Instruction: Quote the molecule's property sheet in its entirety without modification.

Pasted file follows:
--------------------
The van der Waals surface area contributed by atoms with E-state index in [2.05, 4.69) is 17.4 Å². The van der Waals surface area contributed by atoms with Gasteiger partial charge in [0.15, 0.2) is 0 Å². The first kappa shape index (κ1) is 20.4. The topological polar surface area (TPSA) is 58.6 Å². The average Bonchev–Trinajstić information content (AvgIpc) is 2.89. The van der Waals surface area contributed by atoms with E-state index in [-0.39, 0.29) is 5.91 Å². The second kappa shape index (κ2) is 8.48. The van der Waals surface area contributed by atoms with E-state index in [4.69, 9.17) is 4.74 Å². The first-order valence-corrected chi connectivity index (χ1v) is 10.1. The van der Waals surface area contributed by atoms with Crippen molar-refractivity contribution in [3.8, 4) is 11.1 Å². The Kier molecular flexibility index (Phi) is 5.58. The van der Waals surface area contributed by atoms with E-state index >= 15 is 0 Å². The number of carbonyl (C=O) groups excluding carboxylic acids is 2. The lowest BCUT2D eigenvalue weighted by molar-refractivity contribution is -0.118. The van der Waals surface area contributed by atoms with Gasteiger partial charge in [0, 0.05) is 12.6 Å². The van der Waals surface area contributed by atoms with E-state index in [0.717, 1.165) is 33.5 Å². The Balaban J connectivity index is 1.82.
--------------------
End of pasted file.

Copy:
The van der Waals surface area contributed by atoms with E-state index in [2.05, 4.69) is 17.4 Å². The van der Waals surface area contributed by atoms with Gasteiger partial charge in [0.15, 0.2) is 0 Å². The first kappa shape index (κ1) is 20.4. The topological polar surface area (TPSA) is 58.6 Å². The average Bonchev–Trinajstić information content (AvgIpc) is 2.89. The van der Waals surface area contributed by atoms with E-state index in [-0.39, 0.29) is 5.91 Å². The second kappa shape index (κ2) is 8.48. The van der Waals surface area contributed by atoms with E-state index in [4.69, 9.17) is 4.74 Å². The first-order valence-corrected chi connectivity index (χ1v) is 10.1. The van der Waals surface area contributed by atoms with Crippen molar-refractivity contribution in [3.8, 4) is 11.1 Å². The Kier molecular flexibility index (Phi) is 5.58. The van der Waals surface area contributed by atoms with E-state index >= 15 is 0 Å². The number of carbonyl (C=O) groups excluding carboxylic acids is 2. The lowest BCUT2D eigenvalue weighted by molar-refractivity contribution is -0.118. The van der Waals surface area contributed by atoms with Gasteiger partial charge in [0, 0.05) is 12.6 Å². The van der Waals surface area contributed by atoms with E-state index in [0.717, 1.165) is 33.5 Å². The Balaban J connectivity index is 1.82.